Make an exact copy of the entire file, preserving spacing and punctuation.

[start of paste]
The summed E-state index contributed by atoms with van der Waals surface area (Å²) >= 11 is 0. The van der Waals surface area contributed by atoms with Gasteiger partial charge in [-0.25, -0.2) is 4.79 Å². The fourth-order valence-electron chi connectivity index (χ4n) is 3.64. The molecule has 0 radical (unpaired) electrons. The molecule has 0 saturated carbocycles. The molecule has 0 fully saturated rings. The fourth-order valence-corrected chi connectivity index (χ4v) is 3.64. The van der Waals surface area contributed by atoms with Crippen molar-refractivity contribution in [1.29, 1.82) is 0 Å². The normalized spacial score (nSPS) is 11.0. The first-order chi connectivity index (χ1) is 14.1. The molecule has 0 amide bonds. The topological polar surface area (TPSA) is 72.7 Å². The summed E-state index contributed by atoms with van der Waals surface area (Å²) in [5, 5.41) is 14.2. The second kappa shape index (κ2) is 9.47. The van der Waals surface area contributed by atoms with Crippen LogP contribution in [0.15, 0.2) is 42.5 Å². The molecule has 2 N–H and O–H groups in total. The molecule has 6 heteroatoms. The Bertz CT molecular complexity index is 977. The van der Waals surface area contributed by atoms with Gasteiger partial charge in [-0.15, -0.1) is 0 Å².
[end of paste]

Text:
The summed E-state index contributed by atoms with van der Waals surface area (Å²) >= 11 is 0. The van der Waals surface area contributed by atoms with Gasteiger partial charge in [-0.25, -0.2) is 4.79 Å². The fourth-order valence-electron chi connectivity index (χ4n) is 3.64. The molecule has 0 radical (unpaired) electrons. The molecule has 0 saturated carbocycles. The molecule has 0 fully saturated rings. The fourth-order valence-corrected chi connectivity index (χ4v) is 3.64. The van der Waals surface area contributed by atoms with Crippen molar-refractivity contribution in [1.29, 1.82) is 0 Å². The normalized spacial score (nSPS) is 11.0. The first-order chi connectivity index (χ1) is 14.1. The molecule has 0 amide bonds. The topological polar surface area (TPSA) is 72.7 Å². The summed E-state index contributed by atoms with van der Waals surface area (Å²) in [5, 5.41) is 14.2. The second kappa shape index (κ2) is 9.47. The van der Waals surface area contributed by atoms with Crippen LogP contribution in [0.15, 0.2) is 42.5 Å². The molecule has 2 N–H and O–H groups in total. The molecule has 6 heteroatoms. The Bertz CT molecular complexity index is 977. The van der Waals surface area contributed by atoms with Gasteiger partial charge in [-0.15, -0.1) is 0 Å².